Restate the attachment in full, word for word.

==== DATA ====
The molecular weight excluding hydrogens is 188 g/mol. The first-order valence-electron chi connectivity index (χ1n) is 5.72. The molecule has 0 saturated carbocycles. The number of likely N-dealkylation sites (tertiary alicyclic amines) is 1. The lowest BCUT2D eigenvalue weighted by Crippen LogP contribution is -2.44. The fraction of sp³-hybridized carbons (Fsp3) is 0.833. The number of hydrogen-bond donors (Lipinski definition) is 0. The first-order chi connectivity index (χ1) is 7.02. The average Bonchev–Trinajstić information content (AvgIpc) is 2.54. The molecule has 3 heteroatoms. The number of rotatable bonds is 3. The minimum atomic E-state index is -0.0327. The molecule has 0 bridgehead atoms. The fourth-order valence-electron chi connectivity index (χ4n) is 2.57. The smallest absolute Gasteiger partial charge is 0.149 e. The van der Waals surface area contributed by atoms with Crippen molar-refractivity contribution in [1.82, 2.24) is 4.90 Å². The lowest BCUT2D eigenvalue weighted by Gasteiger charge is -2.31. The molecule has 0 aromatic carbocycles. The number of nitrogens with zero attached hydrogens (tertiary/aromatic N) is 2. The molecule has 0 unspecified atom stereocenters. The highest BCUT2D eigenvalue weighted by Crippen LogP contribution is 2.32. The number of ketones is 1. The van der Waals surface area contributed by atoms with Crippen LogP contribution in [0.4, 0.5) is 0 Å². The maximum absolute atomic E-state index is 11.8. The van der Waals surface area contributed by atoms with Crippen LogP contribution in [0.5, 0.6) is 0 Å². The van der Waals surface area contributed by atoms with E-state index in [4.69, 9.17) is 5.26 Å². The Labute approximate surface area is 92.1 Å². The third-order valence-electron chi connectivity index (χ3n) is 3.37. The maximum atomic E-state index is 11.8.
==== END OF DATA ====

The molecular weight excluding hydrogens is 188 g/mol. The first-order valence-electron chi connectivity index (χ1n) is 5.72. The molecule has 0 saturated carbocycles. The number of likely N-dealkylation sites (tertiary alicyclic amines) is 1. The lowest BCUT2D eigenvalue weighted by Crippen LogP contribution is -2.44. The fraction of sp³-hybridized carbons (Fsp3) is 0.833. The number of hydrogen-bond donors (Lipinski definition) is 0. The first-order chi connectivity index (χ1) is 7.02. The average Bonchev–Trinajstić information content (AvgIpc) is 2.54. The molecule has 3 heteroatoms. The number of rotatable bonds is 3. The minimum atomic E-state index is -0.0327. The molecule has 0 bridgehead atoms. The fourth-order valence-electron chi connectivity index (χ4n) is 2.57. The smallest absolute Gasteiger partial charge is 0.149 e. The van der Waals surface area contributed by atoms with Crippen molar-refractivity contribution in [1.82, 2.24) is 4.90 Å². The lowest BCUT2D eigenvalue weighted by Gasteiger charge is -2.31. The molecule has 0 aromatic carbocycles. The number of nitrogens with zero attached hydrogens (tertiary/aromatic N) is 2. The molecule has 0 unspecified atom stereocenters. The highest BCUT2D eigenvalue weighted by Crippen LogP contribution is 2.32. The number of ketones is 1. The van der Waals surface area contributed by atoms with Crippen LogP contribution in [0.4, 0.5) is 0 Å². The maximum absolute atomic E-state index is 11.8. The van der Waals surface area contributed by atoms with Crippen LogP contribution in [0.5, 0.6) is 0 Å². The van der Waals surface area contributed by atoms with E-state index in [4.69, 9.17) is 5.26 Å². The Labute approximate surface area is 92.1 Å². The third-order valence-electron chi connectivity index (χ3n) is 3.37. The maximum atomic E-state index is 11.8.